‘Life-changing experience’: Participants reflect on national leadership programs
In March 2022, Tuna Australia Program Manager Phil Ravanello graduated from the National Seafood Industry Leadership Program (NSILP), and Tuna Australia member Hayley Abbott graduated from the Australian Rural Leadership Program (ARLP). We spoke with Phil and Hayley about their experiences and key learnings.
Can you tell us about your leadership progams?
Phil: The NSILP is a focused and specialised leadership program for leaders in the seafood sector delivered by Affectus for the past 23 years. It is a 12-month program funded by the Fisheries Research and Development Corporation.
Hayley: The ARLP has been delivering the ARLP for many years and celebrated its 30th year in 2022. It is a 15-month leadership development course for individuals committed and ready to respond to regional, rural and remote Australia’s most complex challenges and biggest opportunities.
Why did you apply? What did you hope to get out of it?
Phil: The NSILP is highly regarded by industry graduates and considered a “rite of passage” for anyone who has been working in the seafood industry for more than a couple of years. So, it has been on my bucket list for several years.
Hayley: I was encouraged to apply to the program through the Tuna Australia CEO David Ellis, who is an ARLP Alumni. He raved about the program and its unique challenge-based and experiential approach to learning. I wanted to push myself and equip myself with the skills necessary to become a better leader for the whole fishing industry, the local community and my family’s small fishing business.
What activities did you undertake as part of your leadership program?
Phil: Originally, the course involved three residential workshops over 12 months, including a final presentation at Parliament House. Thanks to COVID we only managed one face-to-face workshop at the Gold Coast, and then finally finished the course online after 18 months. The course was a mixture of group and individual activities, excursions (during workshop 1), talks on leadership from guest speakers (Affectus alumni), and preparing and delivering a final team presentation of our major project informed by a mission statement and objectives. My project team delivered a synopsis of best practice research, development, and extension activities from around Australia using a GIS platform (Arc GIS story maps) and other interactive tools.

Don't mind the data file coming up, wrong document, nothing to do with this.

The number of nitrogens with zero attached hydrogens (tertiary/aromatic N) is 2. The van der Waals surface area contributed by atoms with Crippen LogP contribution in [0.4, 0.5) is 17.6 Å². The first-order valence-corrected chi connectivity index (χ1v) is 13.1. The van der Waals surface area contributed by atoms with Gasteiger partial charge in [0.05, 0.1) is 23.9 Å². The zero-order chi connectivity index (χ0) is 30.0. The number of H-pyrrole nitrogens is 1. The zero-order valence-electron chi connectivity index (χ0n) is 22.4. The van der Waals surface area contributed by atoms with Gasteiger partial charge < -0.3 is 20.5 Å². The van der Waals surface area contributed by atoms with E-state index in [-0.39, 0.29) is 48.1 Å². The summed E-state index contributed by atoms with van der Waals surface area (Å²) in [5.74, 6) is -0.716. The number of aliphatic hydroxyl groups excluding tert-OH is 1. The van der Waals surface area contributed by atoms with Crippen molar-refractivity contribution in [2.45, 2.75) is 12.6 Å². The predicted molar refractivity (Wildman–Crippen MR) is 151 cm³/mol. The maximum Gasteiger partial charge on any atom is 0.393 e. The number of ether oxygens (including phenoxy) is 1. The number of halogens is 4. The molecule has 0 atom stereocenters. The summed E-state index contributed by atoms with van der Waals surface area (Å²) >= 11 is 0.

Hayley: The course is strategically set out so you are placed in situations that may make you uncomfortable (in a safe environment) to push yourself past your perceived boundaries and show you what you are capable of. This takes place in a range of different physical locations, depending on what learnings you are undertaking—from Canberra to remote and isolated areas, as well as domestic and international online meetings.
Phil, you attended the Seafood Directions Conference on 13-15 September 2022 as part of the program. What did you get out of attending?
Phil: Our NSILP cohort was fortunate to receive a bursary to attend Seafood Directions as a reward for not being able to complete the NSILP course in person. NSILP did give us several tasks during the conference, such as leading panel discussions and hosting a networking session. Outside of my commitments to NSILP at the conference, I enjoyed catching up with many people from the industry that I have not seen for many years and establishing connections with people and businesses that I know will benefit Tuna Australia in the future.
What did you learn? How are you applying these learnings?
Phil: The program is designed to put you outside your comfort zone. If you are shy, they will stick you in front of an audience. If you are extroverted, they will make you work through issues yourself. One of the key things I learned is to embrace differences in other people. Our project group could not have been a more disparate bunch of people…kind of like the fishing sector :) Yet we managed to work well as a group by recognising each other’s strengths and weaknesses, especially when it came to dividing tasks or putting someone forward to speak on behalf of the group.
I am working hard to be a better listener. I take a lot more time to understand an issue than I may have previously, which is a conscious decision on my behalf to make sure I am acting on full information.
Hayley: There were many learnings from the course and to this day I still reflect on situations that now influence my decision making and actions daily through my role on the Tuna Australia board and operating my business. The one learning with the biggest influence my decision making would be becoming more aware of the people, places, and things around me and how my actions influence them. Another is the learning made though networking with other course participants from different industries, both agricultural and government organisations. I found that often we all have similar issues and challenges and if we worked together, we could have a greater impact on change.
What is your advice to other people considering applying for a leadership program?
Phil: The NSILP can benefit anyone working in management roles in the seafood industry. The course really unpacks what it means to be a leader, places you in difficult or foreign situations to navigate, and supports the creation of some amazing contacts and friendships.
Hayley: I would recommend anybody from any industry and any leadership level to apply for the program. It is something that you will not regret!!
Any final thoughts?
Phil: FRDC has been an active funder and long-term supporter of the NSILP program, which is a testament to its success. The Tuna Australia board recently agreed to financially support members who wish to apply for the NSILP course to assist with travel and accommodation costs.
Hayley: I would like the thank FRDC for giving me the opportunity to participate in this life-changing experience.